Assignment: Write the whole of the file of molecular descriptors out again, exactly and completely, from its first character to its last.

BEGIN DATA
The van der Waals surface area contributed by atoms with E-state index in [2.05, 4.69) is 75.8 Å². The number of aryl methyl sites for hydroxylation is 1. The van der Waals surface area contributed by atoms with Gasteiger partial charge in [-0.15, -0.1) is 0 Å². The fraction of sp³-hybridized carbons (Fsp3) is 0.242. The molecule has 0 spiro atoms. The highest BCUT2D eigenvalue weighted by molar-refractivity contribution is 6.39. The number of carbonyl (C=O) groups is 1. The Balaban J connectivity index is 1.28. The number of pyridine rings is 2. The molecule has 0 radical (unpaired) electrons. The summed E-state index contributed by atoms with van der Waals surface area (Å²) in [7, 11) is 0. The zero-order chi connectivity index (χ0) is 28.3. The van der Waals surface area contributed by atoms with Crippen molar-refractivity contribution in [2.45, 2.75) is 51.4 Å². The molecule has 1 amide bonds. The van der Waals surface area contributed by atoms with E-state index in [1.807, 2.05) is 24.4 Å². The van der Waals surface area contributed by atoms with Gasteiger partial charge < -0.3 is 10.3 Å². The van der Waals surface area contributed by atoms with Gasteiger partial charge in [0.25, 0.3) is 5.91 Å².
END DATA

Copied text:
The van der Waals surface area contributed by atoms with E-state index in [2.05, 4.69) is 75.8 Å². The number of aryl methyl sites for hydroxylation is 1. The van der Waals surface area contributed by atoms with Gasteiger partial charge in [-0.15, -0.1) is 0 Å². The fraction of sp³-hybridized carbons (Fsp3) is 0.242. The molecule has 0 spiro atoms. The highest BCUT2D eigenvalue weighted by molar-refractivity contribution is 6.39. The number of carbonyl (C=O) groups is 1. The Balaban J connectivity index is 1.28. The number of pyridine rings is 2. The molecule has 0 radical (unpaired) electrons. The summed E-state index contributed by atoms with van der Waals surface area (Å²) in [7, 11) is 0. The zero-order chi connectivity index (χ0) is 28.3. The van der Waals surface area contributed by atoms with Crippen molar-refractivity contribution in [2.45, 2.75) is 51.4 Å². The molecule has 1 amide bonds. The van der Waals surface area contributed by atoms with E-state index in [1.807, 2.05) is 24.4 Å². The van der Waals surface area contributed by atoms with Gasteiger partial charge < -0.3 is 10.3 Å². The van der Waals surface area contributed by atoms with Gasteiger partial charge in [0.25, 0.3) is 5.91 Å².